Honestly, I’m really unhappy about the idea of Joss Whedon directing it. Joss doesn’t seem to believe in happy endings. He also doesn’t seem to believe in happy love. Both of those things piss me off, and I don’t want him ruining these characters’ lives like he’s ruined so many of his original characters’ lives. I don’t want angst for angst’s sake, which he also goes for quite often. I also don’t think he deserves the “feminist writer” accolades for which he’s known, and if Black Widow is the only notable female character or if he fridges a love interest like he fridged Jenny and Tara, I will be so angry.  Actually, come to think of it, he probably is going to kill someone, maybe even one of the Avengers themselves 'cause that's what JW does.  Asshole.

I trust Whedon to pull off the ensemble work (must be so daunting to bring all these heroes together in one two-hour film) since that’s what he excels at, but I don’t trust him with anything else. I don’t want him messing with my beloved Marvel movie characters.
gryfndor_godess: (Default)
I wouldn't say I was blown away by it, but it definitely lived up to my very high expectations.  The script was indeed as sharp and biting as everyone says it is, and combined with the music (which plays almost nonstop and actually annoyed me a bit after a while) gives the movie an almost frenetic feel.  This starts from the very first scene, before the credits, which is a fantastic volley of dialogue between Mark Zuckerberg (Jesse Eisenberg) and his girlfriend Erica Albright (Rooney Mara).  You watch their relationship implode- and you understand every iota of Erica's frustration with Mark- and by the end you're blinking and thinking, "Oh wow."  And then you come to the blogging-while-creating-Facemash scene and Mark's voiceover sounds like a computer voice because it's so fast and clipped and ruthless, and again, wow.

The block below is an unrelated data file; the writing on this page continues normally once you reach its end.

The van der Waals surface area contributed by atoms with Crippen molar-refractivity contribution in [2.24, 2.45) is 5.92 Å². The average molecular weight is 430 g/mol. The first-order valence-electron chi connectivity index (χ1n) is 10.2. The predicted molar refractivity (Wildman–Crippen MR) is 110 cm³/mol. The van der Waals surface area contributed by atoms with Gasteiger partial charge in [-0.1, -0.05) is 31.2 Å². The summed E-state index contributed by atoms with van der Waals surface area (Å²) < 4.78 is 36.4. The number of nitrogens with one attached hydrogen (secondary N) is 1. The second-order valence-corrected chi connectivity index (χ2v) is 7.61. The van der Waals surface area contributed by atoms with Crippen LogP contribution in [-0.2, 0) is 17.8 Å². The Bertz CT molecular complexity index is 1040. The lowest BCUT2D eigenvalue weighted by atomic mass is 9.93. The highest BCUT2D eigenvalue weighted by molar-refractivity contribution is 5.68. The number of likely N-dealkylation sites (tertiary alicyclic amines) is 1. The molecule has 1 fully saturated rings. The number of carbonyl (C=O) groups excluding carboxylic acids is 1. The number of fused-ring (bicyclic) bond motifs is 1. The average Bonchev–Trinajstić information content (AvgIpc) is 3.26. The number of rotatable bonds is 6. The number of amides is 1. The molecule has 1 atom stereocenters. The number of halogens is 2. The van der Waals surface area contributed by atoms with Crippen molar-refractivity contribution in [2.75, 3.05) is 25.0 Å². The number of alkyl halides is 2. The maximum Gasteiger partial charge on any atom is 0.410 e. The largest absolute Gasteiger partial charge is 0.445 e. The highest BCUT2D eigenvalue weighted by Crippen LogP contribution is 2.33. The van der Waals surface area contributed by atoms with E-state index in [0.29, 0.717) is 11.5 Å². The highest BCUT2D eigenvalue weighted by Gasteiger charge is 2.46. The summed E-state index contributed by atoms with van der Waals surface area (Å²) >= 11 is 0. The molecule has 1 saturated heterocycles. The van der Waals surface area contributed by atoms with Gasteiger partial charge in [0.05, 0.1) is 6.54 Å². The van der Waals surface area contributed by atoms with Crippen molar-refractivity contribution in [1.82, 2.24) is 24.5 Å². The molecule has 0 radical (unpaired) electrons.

A few months ago I heard stirrings of Eisenberg being nominated for best actor awards, but I have to say that while he was very good, I thought the true star of the film was Andrew Garfield playing Eduardo (Wardo) Saverin, Mark's best friend and co-founder of Facebooker.  I totally understand now why everyone fangirls Garfield.  He's just adorable.  He manages to be cute even when he's dressed in a suit trying to be suave and grown up, and he does the kicked puppy look very well.  I no longer care that Garfield is British and 27 and that it's ridiculous for Sony to reboot a 10-year-old movie franchise in the first place; I'll watch him as Spiderman any day.  But aside from the actors, the movie also just seemed to focus on Wardo more.  The other stand-out was Armie Hammer, who played both Cameron and Tyler Winklevoss, the Harvard students (and 2008 Olympic rowers) whose idea for a social networking site Mark reputedly stole.  I'd heard great things about Hammer, and they were true.  Even in 2D the ginormous (really, really hot) twins seemed a force to be reckoned with, and Hammer did indeed distinguish their personalities.  I haven't seen enough of Justin Timberlake (playing Sean Parker) to know if his acting was good or if he was just playing a villainous version of himself, but either way he was fun to watch.

I also really enjoyed how the story played out.  It cuts back and forth between 2003, when Mark founded Facebook, and 2007 (I think), when he was being sued by both Wardo and the Winklevi.  This confused me at first b/c of a parallel situation at Harvard at the beginning, but once you got the hang of what was happening it was easy to follow.  I had no idea what the timeline of the movie was, but I liked the resolution.  I think the film did a good job of capturing the important events and relationships while not getting bogged down in legal proceedings.  It also emphasized that the movie was really not about Facebook's success but about its founding and the lives and relationships it changed.